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UA program allows students to help South Tucson kids

By Audrey DeAnda
Arizona Daily Wildcat,
November 10, 1999
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Amina Watson wants to make a difference for the future generation, and the new Africana Studies mentorship program is giving her that chance.

The molecular and cellular biology senior is one of six University of Arizona students who visits the Tucson Urban League charter school in South Tucson twice a week to mentor children.

"I think education is really important, and it was natural for me to be a part of (the program)," Watson said.

Students in the program had a choice of which direction they wanted to pursue with the children. Watson decided to focus on note-taking skills.

During her time with the students, Watson examines the notes the children take in class. She also gave a lecture to the class on how to take good notes.

"I wanted to teach the children something that could last, something they could utilize in the future," Watson said.

Ojeya Banks, student coordinator of the program, said the whole philosophy of the mentorship is, "Each one - teach one."

"The goal is to help the children build awareness about themselves and how they see themselves within the world," she added.

Kendahl Radcliffe, assistant professor of Africana Studies, initially proposed the idea and the College of Humanities funded the program.

Radcliffe came up with the proposal after participating in a field study program at UCLA, where she did her graduate work.

The mentors make $750 for the semester. The program is year-long, but at the end of every semester a whole new class of mentors gets to participate.

The program is composed of a freshman, sophomore, junior and two seniors.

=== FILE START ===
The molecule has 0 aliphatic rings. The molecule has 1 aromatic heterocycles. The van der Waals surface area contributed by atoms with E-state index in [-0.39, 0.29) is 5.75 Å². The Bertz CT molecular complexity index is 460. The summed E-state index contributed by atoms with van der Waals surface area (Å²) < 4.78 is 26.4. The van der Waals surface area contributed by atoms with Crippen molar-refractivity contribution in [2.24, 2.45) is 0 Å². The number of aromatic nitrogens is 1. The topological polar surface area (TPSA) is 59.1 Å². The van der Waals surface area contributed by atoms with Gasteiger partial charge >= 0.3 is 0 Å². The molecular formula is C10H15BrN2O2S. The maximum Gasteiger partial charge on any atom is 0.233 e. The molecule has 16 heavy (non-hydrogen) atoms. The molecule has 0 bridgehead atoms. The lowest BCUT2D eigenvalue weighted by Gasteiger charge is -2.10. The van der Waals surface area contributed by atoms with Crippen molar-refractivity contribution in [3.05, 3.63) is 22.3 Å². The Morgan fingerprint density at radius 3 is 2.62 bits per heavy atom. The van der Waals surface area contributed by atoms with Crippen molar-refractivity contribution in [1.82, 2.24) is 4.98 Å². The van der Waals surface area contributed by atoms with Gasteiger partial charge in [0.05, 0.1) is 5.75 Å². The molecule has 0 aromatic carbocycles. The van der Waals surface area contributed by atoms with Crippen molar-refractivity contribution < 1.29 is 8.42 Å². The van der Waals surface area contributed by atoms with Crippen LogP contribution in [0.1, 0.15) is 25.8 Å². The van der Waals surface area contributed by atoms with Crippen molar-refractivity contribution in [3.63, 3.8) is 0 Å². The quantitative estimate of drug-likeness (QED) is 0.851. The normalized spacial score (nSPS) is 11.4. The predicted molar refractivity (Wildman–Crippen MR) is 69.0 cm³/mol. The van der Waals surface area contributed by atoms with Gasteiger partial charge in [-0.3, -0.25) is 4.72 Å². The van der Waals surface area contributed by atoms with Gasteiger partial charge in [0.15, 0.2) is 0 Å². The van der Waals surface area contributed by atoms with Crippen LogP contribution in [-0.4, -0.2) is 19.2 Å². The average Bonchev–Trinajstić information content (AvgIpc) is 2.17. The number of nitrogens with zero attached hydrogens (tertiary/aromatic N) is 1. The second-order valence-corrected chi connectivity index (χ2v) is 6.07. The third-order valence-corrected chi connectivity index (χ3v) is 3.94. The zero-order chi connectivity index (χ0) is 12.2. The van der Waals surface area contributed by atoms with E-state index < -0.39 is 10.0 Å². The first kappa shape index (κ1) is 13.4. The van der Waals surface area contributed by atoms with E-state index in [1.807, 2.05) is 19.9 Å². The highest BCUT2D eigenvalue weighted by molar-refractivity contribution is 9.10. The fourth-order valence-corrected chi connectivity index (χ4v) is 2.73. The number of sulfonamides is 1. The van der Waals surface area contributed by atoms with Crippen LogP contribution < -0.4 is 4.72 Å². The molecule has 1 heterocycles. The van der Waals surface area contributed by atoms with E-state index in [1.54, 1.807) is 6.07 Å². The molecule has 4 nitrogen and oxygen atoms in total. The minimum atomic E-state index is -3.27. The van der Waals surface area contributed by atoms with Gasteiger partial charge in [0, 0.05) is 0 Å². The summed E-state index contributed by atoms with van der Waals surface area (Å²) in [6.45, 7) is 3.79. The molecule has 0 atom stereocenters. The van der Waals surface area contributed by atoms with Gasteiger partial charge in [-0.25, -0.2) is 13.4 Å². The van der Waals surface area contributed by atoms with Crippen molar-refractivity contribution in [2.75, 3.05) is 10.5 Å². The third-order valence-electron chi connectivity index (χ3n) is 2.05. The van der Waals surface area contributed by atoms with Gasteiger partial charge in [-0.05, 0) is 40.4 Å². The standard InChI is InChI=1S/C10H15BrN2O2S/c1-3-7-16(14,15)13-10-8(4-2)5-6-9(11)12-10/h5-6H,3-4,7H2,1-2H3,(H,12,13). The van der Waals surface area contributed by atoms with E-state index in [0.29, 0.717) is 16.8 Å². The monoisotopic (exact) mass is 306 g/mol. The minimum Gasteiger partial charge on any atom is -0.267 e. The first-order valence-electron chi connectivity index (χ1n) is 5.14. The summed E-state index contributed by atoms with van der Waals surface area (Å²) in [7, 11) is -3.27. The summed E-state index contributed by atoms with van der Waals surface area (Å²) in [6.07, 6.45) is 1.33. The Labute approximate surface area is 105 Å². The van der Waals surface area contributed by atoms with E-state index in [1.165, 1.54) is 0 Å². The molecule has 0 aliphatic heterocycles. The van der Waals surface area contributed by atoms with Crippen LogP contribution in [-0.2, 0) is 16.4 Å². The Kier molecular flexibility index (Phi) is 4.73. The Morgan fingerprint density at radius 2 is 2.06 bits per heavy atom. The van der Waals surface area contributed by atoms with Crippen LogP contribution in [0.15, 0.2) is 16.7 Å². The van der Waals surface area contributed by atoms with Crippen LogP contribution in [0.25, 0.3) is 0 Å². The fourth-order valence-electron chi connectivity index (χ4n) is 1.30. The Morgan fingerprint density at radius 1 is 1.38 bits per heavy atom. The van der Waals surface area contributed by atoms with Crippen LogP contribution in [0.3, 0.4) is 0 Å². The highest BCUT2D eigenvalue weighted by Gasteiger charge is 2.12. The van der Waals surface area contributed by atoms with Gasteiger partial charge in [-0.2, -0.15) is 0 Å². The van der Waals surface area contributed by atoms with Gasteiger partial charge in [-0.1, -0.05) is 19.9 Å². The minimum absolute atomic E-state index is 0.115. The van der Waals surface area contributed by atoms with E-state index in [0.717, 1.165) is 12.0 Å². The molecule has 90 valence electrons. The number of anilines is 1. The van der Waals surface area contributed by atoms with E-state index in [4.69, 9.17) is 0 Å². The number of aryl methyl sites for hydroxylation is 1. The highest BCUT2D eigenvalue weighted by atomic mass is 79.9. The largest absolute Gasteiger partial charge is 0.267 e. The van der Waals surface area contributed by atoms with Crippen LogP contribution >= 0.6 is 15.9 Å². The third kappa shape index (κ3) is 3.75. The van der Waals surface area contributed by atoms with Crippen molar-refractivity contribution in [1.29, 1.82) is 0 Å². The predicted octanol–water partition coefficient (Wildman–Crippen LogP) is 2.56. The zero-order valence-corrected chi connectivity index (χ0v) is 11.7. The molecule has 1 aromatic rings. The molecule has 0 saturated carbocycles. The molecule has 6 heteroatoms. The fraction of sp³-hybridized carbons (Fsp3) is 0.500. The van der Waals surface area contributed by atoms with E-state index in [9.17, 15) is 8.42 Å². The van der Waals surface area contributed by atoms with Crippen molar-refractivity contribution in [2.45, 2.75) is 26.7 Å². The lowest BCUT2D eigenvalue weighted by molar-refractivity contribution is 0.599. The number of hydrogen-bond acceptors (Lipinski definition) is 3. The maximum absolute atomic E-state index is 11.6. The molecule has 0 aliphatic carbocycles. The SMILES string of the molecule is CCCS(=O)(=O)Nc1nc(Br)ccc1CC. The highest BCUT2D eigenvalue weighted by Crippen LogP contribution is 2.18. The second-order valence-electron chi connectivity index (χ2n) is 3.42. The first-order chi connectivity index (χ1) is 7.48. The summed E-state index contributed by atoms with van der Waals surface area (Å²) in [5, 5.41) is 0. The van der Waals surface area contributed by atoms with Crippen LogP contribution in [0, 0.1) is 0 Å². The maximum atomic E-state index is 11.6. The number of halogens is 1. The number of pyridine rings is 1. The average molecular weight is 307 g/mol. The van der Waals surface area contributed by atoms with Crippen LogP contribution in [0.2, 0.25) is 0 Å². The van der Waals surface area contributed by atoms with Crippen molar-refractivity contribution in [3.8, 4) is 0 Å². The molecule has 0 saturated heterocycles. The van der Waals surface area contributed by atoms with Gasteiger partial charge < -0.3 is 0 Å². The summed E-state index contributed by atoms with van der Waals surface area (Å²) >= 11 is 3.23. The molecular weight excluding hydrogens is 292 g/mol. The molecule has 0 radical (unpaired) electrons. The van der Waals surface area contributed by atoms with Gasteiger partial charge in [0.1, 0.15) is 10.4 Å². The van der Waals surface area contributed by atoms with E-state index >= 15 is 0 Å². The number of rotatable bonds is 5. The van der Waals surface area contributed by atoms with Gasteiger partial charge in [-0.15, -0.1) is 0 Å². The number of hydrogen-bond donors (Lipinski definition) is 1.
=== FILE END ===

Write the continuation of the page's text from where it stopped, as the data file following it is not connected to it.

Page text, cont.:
The mentors work 8 to 10 hours a week and attend a three-hour educational theory class every Monday taught by UA graduate student James Pogue.

Pogue said deciding to teach the class was a natural progression for him because he wants to pursue a career in educational theory.

He teaches different concepts in the class, such as feminist and child development theories.

All the students in the class take the different theories and use them in their mentorships, he said.

"They take those (in-class) theories and use them as a lens to view the environment," Pogue said.

As for what theories each student chooses, Pogue said it depends on the student.

"It's based on their own experiences," he said. "For some it's their major, and for some it's what they're interested in."

Banks said the program offers a lot for the mentors and the students involved.

"The mentors at the Tucson Urban League school are being able to improve their teaching skills and help identify the needs of the Tucson urban youth," Banks said. "The mentors work at the school. They lead rap sessions and do journal exercises with the kids."

Potential mentors have to submit a letter of interest to the program, along with an unofficial transcript, Radcliffe said. Then the Africana Studies program interviews the students.

"We're just looking for students who are self-motivated and willing to work in the community," Radcliffe said.

Watson has high regards for the program.

"I would definitely recommend this program if you enjoy working with kids and you care about what happens to their future," Watson said.

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